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A day in the life of a business person can be filled with joy and
satisfaction or it can be frustrating and stressful. When things go wrong,
some people lose control. Holding emotions in check and reacting
professionally under fire are not always easy. It is particularly
difficult to be nice to people who are not being nice to you.
So what do you do to keep your cool when the customer is chewing you
out? Most of the time, it is not even your fault. It could be that the
problem was with a product or a service delivered by someone else in your
organization. You're getting the blame because the unhappy person found
you first, and it's not pleasant. When faced with angry people, there are
four key steps that will help diffuse the situation.
Step one is to apologize. "But," you say, "it's not my fault." It doesn't
matter who's to blame; apologize anyway. As a representative of your
company you have a responsibility to see that things go well. Your
willingness to be accountable will have a positive effect. After all, it
takes two to have an argument. If one of you refuses to be disagreeable you
can't have a disagreement. You are not accepting blame-you are simply
saying, "I'm sorry about the problem." You are wasting your breath unless
you apologize with complete sincerity so be sure that your tone of voice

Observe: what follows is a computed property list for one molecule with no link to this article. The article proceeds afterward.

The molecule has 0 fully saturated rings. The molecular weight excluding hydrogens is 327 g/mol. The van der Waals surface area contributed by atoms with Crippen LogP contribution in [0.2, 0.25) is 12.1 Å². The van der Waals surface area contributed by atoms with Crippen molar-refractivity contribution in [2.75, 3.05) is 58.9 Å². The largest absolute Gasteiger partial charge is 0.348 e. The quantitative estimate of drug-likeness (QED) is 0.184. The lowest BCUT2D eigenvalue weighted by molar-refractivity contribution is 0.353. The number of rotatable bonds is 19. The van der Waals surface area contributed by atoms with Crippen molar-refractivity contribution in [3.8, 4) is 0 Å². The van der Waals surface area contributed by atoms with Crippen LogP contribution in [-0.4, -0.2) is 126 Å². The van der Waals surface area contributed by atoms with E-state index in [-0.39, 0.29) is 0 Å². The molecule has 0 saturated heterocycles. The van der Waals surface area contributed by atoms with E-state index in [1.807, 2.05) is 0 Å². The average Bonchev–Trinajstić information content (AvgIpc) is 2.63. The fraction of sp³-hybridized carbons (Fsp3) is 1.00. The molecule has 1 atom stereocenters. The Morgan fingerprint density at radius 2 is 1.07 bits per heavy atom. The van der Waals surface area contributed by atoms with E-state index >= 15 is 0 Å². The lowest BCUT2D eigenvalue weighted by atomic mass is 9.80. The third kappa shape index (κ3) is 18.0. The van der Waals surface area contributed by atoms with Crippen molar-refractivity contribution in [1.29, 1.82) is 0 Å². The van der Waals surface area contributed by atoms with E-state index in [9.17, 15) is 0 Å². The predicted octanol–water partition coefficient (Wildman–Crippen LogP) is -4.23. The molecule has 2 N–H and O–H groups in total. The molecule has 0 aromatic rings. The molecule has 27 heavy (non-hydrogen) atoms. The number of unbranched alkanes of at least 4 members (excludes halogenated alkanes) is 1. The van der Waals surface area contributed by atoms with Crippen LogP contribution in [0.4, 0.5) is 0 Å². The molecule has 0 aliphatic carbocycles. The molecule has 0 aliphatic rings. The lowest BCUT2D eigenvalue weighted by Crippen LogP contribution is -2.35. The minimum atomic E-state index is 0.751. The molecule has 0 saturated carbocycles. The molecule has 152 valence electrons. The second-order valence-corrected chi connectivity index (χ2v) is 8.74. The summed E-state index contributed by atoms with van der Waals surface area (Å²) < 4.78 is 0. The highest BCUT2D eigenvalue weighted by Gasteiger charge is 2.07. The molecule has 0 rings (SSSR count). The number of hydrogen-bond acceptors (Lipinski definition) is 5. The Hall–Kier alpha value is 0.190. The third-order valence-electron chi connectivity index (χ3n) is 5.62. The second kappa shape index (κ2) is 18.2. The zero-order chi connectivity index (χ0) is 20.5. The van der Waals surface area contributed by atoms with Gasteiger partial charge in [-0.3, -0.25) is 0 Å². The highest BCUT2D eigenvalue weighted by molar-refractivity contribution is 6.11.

matches your words.
Step two is to sympathize with the irate customer. Let the person know
that you can identify with his feelings. Say that you understand the
frustration of receiving a faulty product or poor service. The angry
person begins to feel better as soon as his reaction is validated.
Step three is to accept responsibility for the situation. Be accountable
to the customer. Let him know that you intend to do whatever it takes to
make things right. You can't help what has already happened, but you will
come up with a solution to the problem or you will find someone who can.
The last step is to take action. Decide what you can do and tell the
customer. You will replace the defective or incorrect product as quickly
as possible. If the issue was poor service deliver better
service. Whenever you can offer a bonus of some sort or waive fees, the
tiger before you is transformed into a pussycat.
Use the acronym "ASAP" to remember these four steps for calming upset
customers. Each letter stands for part of the process.
A is "apologize."
S represents "sympathize."
A stands for "accept responsibility."
P means "prepare to take action."
Nothing will be solved by becoming argumentative and reactionary. Instead,
diffuse the client's anger by being apologetic and sympathetic and focus on
positive steps that will resolve the situation. Before you know it, your
adversaries will become your allies.
Oh yes, remember to smile. It will make everyone feel better and behave
© 2005, Lydia Ramsey. All rights in all media reserved. Please reprint
article with by-line intact and all links made live.
Lydia Ramsey is a business etiquette expert, professional speaker,
corporate trainer and author of MANNERS THAT SELL - ADDING THE POLISH THAT
BUILDS PROFITS. She has been quoted or featured in The New York Times,
Investors' Business Daily, Entrepreneur, Inc., Real Simple and Woman's Day.
For more information about her programs, products and services, e-mail her
at firstname.lastname@example.org or visit her web site